Pentothal is the brand name drug that is used to induce general anesthesia in patients prior to surgery. The generic form of the drug is thiopental. The medication is only given intravenously. Once it is given, the drug reaches the brain and the patient falls asleep in about 30 to 45 seconds. Pentothal is an ultra-short acting barbiturate and is only administered in a hospital setting under the care of qualified physicians and anesthesiologists. It is not prescribed to patients for personal use. Pentothal is also used in veterinary medicine to induce general anesthesia. In addition to being used to induce general anesthesia in humans and animals, Pentothal can be used for other purposes in various parts of the world. Other uses include lethal injection, euthanasia, truth serum, psychiatry, stopping a seizure and to induce a coma.
How Long Does it Stay in Your System?
It is given intravenously and can stay in your system for up to 6 days, depending on a variety of factors. Inform your doctor if you are experiencing any side effects from Pentothal and avoid any interacting medications and alcohol while the drug remains in your system. If you're unsure about the safety of taking other medications or drinking alcohol after receiving an injection of Pentothal, talk to your doctor.
The drug Sodium Thiopental, marketed as "Penthotal", was discovered in the early 1930s by Abbott Laboratories. It was originally intended to be a new pain killing medicine but showed no results in initial testing. The first human tests on the properties of the new drug commenced in 1934 under Dr Ralph Waters. He found that it had some short-term anaesthetic properties, but again provided no pain relief. Soon afterwards, his colleague Dr John Lundy, started clinical trials on the request of Abbott and the drug was then manufactured until 2004.
When Sodium Thiopental is mentioned, there are usually two things, with which it is associated. The first is that it caused larger numbers of fatalities at Pearl Harbor than the Japanese surprise attack itself, and the other, for avid lovers of spy and crime fiction, is its use as a truth serum.
Initially used by doctors during childbirth, it quickly became apparent, that the women continued to discourse freely, while under the influence. They also responded to questions put to them. Clinicians noted uninhibited reactions to questions, free from outside considerations and influences, and it was logically assumed that they spoke the truth. News about this particular effect of this drug reached psychoanalysts, who were looking for a way to help the severely shell-shocked combatants from the two World Wars. Many of the combatants had great difficulty speaking, if they were able to do so at all. Earlier barbiturates had been used in the same way to reduce anxieties and enable the soldiers to speak about their experiences and, ultimately, heal them.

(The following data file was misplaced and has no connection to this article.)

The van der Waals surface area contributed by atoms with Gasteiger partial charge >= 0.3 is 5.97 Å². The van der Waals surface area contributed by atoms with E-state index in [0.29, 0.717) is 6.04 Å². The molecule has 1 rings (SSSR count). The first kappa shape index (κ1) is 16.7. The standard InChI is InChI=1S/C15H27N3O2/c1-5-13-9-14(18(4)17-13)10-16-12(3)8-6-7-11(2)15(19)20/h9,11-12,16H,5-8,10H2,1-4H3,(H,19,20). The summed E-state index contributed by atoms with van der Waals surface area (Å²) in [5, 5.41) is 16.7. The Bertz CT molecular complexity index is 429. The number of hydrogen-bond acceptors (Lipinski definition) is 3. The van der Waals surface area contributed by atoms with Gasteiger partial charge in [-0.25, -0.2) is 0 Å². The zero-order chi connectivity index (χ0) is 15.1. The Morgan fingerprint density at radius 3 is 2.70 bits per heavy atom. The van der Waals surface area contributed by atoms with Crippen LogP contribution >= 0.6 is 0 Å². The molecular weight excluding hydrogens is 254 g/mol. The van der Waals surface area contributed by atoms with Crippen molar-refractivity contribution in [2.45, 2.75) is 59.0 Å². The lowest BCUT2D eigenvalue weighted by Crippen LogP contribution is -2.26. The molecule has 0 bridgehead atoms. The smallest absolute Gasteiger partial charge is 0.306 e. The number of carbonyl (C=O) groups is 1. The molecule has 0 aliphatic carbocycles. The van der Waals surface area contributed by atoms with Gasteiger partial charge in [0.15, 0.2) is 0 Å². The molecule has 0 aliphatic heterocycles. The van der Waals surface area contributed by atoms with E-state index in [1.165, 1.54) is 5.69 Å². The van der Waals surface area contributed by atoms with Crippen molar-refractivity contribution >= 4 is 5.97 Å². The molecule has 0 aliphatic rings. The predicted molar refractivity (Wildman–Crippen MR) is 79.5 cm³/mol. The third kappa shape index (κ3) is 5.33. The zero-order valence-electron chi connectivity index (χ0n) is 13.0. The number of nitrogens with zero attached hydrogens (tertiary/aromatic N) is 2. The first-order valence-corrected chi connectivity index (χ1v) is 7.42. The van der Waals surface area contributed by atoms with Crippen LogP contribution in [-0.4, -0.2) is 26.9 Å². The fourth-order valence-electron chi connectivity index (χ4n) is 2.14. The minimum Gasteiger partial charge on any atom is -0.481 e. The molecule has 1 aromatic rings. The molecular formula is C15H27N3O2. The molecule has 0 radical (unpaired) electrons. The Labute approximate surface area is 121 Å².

This knowledge then passed on to the police, who quickly saw the potential use of the truth serum in questioning suspects and prisoners. As with the women during childbirth, the prisoners of their situation was supposed to be nullified, so that they would answer questions without making up their own responses. Writers of spy and detective fiction also incorporated this new technique into their work and spread the word to the general public. It sounded logical that a person who was unaware of their surroundings would obviously tell nothing but the truth. And many convictions were made using this method in the US in the early years. Other people looking for the truth, psychiatrists, were soon including truth serums into their practice as well. For them, the potential of unlocking the truth of a patient's past was the aim and patients were 'led back in time' to confront traumas of the past.
A changing point came in 1973 with the publication of the 'Sybil' case, she had been a psychiatric patient since the 1950s onwards, whose diagnosis had established multiple personalities syndrome. Sybil (her real name was Shirley Mason), had been injected with Thiopental after she had presented multiple personalities in her therapy sessions. Reviewing the case later from recordings and transcripts kept by her therapist, it became evident that the psychoanalyst had led her to create 'false memories' and she had obliged and confessed that she had made up all of the other personalities and events. She also had exhibited clear addiction symptoms to Thiopental, but the therapy injections had continued nonetheless. With the publication of the book "Sybil", named after one of the personalities she presented, Mason was eventually 'cured' in 1965. She went into hiding and avoided all friends and family before she died in the late 1980s.